In the folklore of the Costanoan, a native people of the Northern California coast, there is a story about Coyote, the trickster figure from whom all human beings descended. One day, Coyote caught a fish, but he didn’t want to share, even with his children. As he cooked the fish over the fire, he covered it with ash to hide the meat. When he felt hungry, he plucked up some of the food and ate it. “You’re eating fire!” his children cried. “You’ll be burned!” But when he seemed all right they wanted to eat fire, too. Coyote, still hungry, forbade them. “You’ll be burned,” he said. His children got no fish.

We feel some injustice here, don’t we? Something not quite right.

It wasn’t Coyote’s fault he could catch a fish. Nor was it wrong to cover the fish. And when his hungry children wanted to eat fire he spoke only a simple truth, “You will be burned”. He used that truth to cover his wish not to share the fish. His offence was telling a story of community responsibility to obscure his self interest.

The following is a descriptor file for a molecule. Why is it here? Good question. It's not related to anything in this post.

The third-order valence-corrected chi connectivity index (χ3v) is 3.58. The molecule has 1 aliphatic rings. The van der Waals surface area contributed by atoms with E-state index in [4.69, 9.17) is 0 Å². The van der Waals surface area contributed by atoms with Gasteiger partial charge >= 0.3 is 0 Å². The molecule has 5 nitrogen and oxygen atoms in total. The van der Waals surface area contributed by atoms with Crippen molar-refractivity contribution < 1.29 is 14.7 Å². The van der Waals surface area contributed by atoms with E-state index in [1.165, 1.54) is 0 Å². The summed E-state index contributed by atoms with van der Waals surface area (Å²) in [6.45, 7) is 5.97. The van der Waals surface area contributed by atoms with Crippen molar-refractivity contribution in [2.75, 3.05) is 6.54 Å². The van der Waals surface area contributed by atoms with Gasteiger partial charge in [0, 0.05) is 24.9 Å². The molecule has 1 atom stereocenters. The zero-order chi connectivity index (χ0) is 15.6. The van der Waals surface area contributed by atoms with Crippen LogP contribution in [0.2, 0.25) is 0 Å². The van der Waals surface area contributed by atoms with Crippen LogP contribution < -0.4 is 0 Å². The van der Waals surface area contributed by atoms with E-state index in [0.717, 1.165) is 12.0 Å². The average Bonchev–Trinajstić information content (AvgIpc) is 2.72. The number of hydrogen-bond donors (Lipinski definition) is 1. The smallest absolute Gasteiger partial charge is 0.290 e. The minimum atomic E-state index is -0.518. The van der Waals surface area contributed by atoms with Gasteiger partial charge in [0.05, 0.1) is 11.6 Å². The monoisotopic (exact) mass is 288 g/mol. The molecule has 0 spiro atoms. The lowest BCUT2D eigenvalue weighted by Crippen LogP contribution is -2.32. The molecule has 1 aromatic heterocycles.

So why do we talk about Coyote and salmon and hungry pups?

When a request was made to change the zoning of 521 Main, to allow its use as a Library/Museum Complex, the majority of Council said, “We’ll lose taxes!” They sent out a full page public notice, telling their story of grave community responsibility. Somehow it slipped their minds to tell us that the Library occupies 2 lots and the Museum uses 2 lots naturally positioned to be commercial, in total 4 lots that haven’t paid taxes in living history! These lots, when sold, would begin paying taxes and produce a tidy down payment on 521 Main.

“But wait,” you say, “what about the obscured self interest?” Just ask around, but I bet it has something to do with a building owner, McBride Community Forest, and someone saying “Over my dead body.”

Len McCarty, McBride B.C.